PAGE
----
ICM Student Orchestra and Director Debut
November 29, 2016
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On Nov. 15 in the Graham Tyler Memorial Chapel, Steven McDonald made his debut as Park University’s International Center for Music director of orchestral activities. McDonald led 16 ICM students and six guest musicians through three selections by Bach, Martinu and Mozart.
McDonald started his position at Park in August and is building a full student orchestra. Historically the program has been an incubator for talented musicians. However, concerts were often limited duets, trios, small ensembles, guest musicians or faculty showcases. McDonald is essentially starting the orchestra from scratch.
“I’ve never seen such commitment from the faculty and students,” McDonald said. “There is incredible talent here; we have students winning national and international competitions, and they are based right here! But there is a different skillset in playing as part of an orchestra.”
McDonald addressed the concepts that are learned as part of the experience of playing in the orchestra. The body language, subtle changes in rhythm and pitch, the various roles and leadership that exist as part of the orchestra. The practical experience these students are afforded is integral to the education they are pursuing.
However, McDonald highlighted a separate experience of the orchestra — its position with the audience. His goal is to build the audience locally, first among students and faculty.
“We are deliberately keeping these concerts at a manageable length,” McDonald said, “to be able to present something for both experienced and new audiences alike.”
True to his word, the concert came in at just more than an hour. The three pieces represented three very different styles, taking the audience on a fantastic journey.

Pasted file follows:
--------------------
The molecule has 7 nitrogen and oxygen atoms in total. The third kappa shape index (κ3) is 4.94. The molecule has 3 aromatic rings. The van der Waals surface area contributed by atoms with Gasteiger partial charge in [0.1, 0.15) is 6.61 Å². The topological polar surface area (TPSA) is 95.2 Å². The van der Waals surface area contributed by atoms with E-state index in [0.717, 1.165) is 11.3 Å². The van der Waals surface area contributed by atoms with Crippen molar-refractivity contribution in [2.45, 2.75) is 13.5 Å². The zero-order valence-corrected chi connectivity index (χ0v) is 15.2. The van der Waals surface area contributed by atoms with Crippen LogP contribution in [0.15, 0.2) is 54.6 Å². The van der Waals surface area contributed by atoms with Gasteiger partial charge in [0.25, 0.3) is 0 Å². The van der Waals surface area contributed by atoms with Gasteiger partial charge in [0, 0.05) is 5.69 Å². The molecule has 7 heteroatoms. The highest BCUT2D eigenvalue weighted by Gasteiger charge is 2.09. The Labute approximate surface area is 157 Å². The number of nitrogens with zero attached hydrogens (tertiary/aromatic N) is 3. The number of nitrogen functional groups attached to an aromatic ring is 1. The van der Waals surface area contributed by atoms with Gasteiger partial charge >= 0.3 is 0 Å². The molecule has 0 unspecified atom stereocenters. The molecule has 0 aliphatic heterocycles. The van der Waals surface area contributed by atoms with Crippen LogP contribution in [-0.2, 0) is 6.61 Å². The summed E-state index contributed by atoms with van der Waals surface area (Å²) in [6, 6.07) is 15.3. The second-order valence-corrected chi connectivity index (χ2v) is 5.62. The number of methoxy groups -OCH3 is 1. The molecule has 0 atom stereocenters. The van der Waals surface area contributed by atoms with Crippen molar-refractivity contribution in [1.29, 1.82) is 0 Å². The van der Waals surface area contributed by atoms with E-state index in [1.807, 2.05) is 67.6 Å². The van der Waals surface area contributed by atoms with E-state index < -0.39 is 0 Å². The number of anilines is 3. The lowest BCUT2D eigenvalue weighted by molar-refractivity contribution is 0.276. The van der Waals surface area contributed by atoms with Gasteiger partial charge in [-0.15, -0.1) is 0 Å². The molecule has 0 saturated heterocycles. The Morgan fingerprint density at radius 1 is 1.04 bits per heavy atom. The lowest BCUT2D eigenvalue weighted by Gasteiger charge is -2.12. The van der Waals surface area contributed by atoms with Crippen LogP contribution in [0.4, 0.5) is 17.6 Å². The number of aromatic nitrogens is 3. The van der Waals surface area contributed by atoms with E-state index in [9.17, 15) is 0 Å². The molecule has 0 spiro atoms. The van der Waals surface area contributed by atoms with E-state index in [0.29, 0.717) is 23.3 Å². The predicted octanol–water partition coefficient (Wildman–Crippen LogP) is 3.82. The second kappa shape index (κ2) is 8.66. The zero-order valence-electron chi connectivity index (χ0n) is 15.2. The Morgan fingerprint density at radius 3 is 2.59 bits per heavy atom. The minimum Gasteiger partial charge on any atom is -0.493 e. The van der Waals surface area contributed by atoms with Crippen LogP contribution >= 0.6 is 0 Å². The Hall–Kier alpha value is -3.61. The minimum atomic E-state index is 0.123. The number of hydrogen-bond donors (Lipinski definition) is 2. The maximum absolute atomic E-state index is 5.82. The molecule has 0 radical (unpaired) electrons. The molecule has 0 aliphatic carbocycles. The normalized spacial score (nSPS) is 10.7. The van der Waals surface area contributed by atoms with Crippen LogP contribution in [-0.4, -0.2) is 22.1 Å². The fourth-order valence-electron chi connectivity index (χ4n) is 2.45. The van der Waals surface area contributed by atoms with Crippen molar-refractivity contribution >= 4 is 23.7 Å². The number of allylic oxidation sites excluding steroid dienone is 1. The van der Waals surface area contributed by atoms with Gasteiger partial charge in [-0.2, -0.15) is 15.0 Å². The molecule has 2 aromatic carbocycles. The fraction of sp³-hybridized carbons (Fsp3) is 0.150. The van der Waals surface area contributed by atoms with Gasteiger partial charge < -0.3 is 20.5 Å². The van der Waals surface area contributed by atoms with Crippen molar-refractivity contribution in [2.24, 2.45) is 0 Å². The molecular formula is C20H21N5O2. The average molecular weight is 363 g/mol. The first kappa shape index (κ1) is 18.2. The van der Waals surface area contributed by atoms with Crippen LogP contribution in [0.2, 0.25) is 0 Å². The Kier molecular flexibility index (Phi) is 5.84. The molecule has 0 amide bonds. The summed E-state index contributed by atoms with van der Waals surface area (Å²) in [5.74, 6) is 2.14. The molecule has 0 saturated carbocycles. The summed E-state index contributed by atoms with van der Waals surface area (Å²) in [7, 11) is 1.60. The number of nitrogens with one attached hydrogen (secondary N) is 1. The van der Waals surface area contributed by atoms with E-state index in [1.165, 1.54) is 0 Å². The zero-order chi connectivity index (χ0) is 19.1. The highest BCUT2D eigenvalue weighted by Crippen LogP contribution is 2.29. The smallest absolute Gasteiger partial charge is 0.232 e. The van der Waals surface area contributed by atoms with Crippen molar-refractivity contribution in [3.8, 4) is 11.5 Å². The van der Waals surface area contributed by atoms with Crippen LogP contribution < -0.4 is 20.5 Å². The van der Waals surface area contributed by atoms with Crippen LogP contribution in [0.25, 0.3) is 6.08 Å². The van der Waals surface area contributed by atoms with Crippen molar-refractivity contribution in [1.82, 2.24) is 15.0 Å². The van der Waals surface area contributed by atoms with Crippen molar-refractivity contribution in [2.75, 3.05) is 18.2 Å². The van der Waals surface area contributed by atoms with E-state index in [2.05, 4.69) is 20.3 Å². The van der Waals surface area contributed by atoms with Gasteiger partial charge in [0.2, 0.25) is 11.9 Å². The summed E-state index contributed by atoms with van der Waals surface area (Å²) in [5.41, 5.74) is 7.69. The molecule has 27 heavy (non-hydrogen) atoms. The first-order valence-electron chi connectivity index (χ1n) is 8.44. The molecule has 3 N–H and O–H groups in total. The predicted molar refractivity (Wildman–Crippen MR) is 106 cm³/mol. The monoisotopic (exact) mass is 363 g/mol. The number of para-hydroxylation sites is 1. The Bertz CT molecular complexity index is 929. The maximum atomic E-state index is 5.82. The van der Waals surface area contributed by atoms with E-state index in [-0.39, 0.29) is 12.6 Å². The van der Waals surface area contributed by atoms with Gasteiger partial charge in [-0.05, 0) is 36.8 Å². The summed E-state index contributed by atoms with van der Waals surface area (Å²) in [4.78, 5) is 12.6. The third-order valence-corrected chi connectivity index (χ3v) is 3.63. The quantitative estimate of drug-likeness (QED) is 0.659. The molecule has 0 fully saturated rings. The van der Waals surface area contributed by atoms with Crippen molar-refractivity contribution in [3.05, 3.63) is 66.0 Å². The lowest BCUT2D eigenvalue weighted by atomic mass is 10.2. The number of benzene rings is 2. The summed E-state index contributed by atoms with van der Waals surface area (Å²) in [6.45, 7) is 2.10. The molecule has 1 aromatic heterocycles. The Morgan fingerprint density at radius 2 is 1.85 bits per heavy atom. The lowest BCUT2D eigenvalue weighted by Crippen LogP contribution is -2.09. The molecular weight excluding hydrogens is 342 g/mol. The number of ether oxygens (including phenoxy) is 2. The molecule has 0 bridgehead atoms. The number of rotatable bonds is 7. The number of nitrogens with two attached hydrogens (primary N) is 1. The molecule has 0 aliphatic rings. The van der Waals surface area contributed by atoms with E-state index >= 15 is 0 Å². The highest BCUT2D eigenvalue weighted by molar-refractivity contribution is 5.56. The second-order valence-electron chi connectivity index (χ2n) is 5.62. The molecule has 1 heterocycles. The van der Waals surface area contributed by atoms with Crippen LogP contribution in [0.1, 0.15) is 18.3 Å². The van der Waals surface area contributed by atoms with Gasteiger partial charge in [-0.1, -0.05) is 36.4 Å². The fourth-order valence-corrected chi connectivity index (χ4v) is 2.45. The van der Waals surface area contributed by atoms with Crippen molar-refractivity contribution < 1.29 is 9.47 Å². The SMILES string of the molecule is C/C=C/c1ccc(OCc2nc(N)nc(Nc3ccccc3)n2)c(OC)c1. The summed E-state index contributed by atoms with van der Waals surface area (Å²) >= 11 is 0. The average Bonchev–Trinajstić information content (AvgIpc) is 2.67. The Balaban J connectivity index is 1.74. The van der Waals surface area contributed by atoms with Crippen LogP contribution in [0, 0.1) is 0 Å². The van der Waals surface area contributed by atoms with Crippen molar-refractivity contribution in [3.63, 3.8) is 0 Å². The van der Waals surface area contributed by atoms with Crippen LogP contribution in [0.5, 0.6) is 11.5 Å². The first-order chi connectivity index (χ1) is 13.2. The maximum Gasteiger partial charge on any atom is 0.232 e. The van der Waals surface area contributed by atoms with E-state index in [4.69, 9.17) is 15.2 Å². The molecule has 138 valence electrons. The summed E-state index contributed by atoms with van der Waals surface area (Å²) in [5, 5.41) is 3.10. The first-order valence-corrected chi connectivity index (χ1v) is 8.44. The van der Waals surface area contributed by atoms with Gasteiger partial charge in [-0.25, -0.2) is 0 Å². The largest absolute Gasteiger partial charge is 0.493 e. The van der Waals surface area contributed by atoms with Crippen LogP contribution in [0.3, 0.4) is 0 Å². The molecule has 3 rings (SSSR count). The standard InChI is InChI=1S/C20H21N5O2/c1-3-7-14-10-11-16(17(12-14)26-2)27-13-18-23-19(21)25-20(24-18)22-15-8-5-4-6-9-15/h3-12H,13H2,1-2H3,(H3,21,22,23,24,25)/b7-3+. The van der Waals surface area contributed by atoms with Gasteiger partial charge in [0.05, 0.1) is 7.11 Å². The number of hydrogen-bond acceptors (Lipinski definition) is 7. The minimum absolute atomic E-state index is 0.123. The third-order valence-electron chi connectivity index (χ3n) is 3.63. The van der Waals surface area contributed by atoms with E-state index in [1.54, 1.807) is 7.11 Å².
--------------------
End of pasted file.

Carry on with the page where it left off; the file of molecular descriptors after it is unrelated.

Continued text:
It opened with Brandenburg Concerto No. 3 in G Major, BWV 1048, by Johan Sebastian Bach. The piece is familiar to any connoisseur of classical music, and those that are not will likely recognize its distinct vivacious opening. The concerto leads to a dramatic and forceful presence.
After a small set change and additional chairs, the full orchestra performed Divertimento (Seranata IV) by the Czech composer Bohuslav Martinu. This selection was a leap from the baroque styling of Bach into a much more modern take on classical music. The piece is represented by a chorus of individual voices playing in unison. The drama that unfolds in this piece is represented by a complex dialogue taking place among the musicians.
The final piece was Symphony No. 29 in A Major, K.201, by Wolfgang Amadeus Mozart. Opening with a bright and energetic introduction, the piece moves into an expressive and reflective movement, rising in the end to an energetic and impassioned crescendo.
The ICM will present two more student concerts next year.
Saturday, February 25, 2017, 7:30 PM and Sunday, April 30, 2017, 4:00 PM. Both will be presented in the chapel